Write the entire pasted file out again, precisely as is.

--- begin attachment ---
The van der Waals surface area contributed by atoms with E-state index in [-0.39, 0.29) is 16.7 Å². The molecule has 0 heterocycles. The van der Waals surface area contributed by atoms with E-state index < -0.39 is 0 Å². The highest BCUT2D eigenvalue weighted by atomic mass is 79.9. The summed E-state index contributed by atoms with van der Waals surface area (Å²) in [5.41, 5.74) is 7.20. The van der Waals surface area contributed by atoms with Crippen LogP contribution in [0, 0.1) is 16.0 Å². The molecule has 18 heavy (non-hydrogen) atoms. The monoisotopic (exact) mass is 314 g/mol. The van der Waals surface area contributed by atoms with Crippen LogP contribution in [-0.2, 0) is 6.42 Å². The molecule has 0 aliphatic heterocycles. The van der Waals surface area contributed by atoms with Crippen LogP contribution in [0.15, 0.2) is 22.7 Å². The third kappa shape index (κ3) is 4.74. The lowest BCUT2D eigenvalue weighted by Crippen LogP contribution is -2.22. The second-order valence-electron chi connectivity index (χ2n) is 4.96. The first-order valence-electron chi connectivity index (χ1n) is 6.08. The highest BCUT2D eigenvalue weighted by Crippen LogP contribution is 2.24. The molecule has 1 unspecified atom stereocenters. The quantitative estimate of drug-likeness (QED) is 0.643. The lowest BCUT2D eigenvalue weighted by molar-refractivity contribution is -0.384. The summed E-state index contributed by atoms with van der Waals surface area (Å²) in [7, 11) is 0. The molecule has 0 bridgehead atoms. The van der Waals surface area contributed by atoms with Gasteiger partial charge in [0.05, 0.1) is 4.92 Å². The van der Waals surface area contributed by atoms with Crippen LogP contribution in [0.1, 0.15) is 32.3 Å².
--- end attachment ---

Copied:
The van der Waals surface area contributed by atoms with E-state index in [-0.39, 0.29) is 16.7 Å². The molecule has 0 heterocycles. The van der Waals surface area contributed by atoms with E-state index < -0.39 is 0 Å². The highest BCUT2D eigenvalue weighted by atomic mass is 79.9. The summed E-state index contributed by atoms with van der Waals surface area (Å²) in [5.41, 5.74) is 7.20. The van der Waals surface area contributed by atoms with Crippen LogP contribution in [0, 0.1) is 16.0 Å². The molecule has 18 heavy (non-hydrogen) atoms. The monoisotopic (exact) mass is 314 g/mol. The van der Waals surface area contributed by atoms with Crippen LogP contribution in [-0.2, 0) is 6.42 Å². The molecule has 0 aliphatic heterocycles. The van der Waals surface area contributed by atoms with Crippen LogP contribution in [0.15, 0.2) is 22.7 Å². The third kappa shape index (κ3) is 4.74. The lowest BCUT2D eigenvalue weighted by Crippen LogP contribution is -2.22. The second-order valence-electron chi connectivity index (χ2n) is 4.96. The first-order valence-electron chi connectivity index (χ1n) is 6.08. The highest BCUT2D eigenvalue weighted by Crippen LogP contribution is 2.24. The molecule has 1 unspecified atom stereocenters. The quantitative estimate of drug-likeness (QED) is 0.643. The lowest BCUT2D eigenvalue weighted by molar-refractivity contribution is -0.384. The summed E-state index contributed by atoms with van der Waals surface area (Å²) in [7, 11) is 0. The molecule has 0 bridgehead atoms. The van der Waals surface area contributed by atoms with Gasteiger partial charge in [0.05, 0.1) is 4.92 Å². The van der Waals surface area contributed by atoms with Crippen LogP contribution in [0.1, 0.15) is 32.3 Å².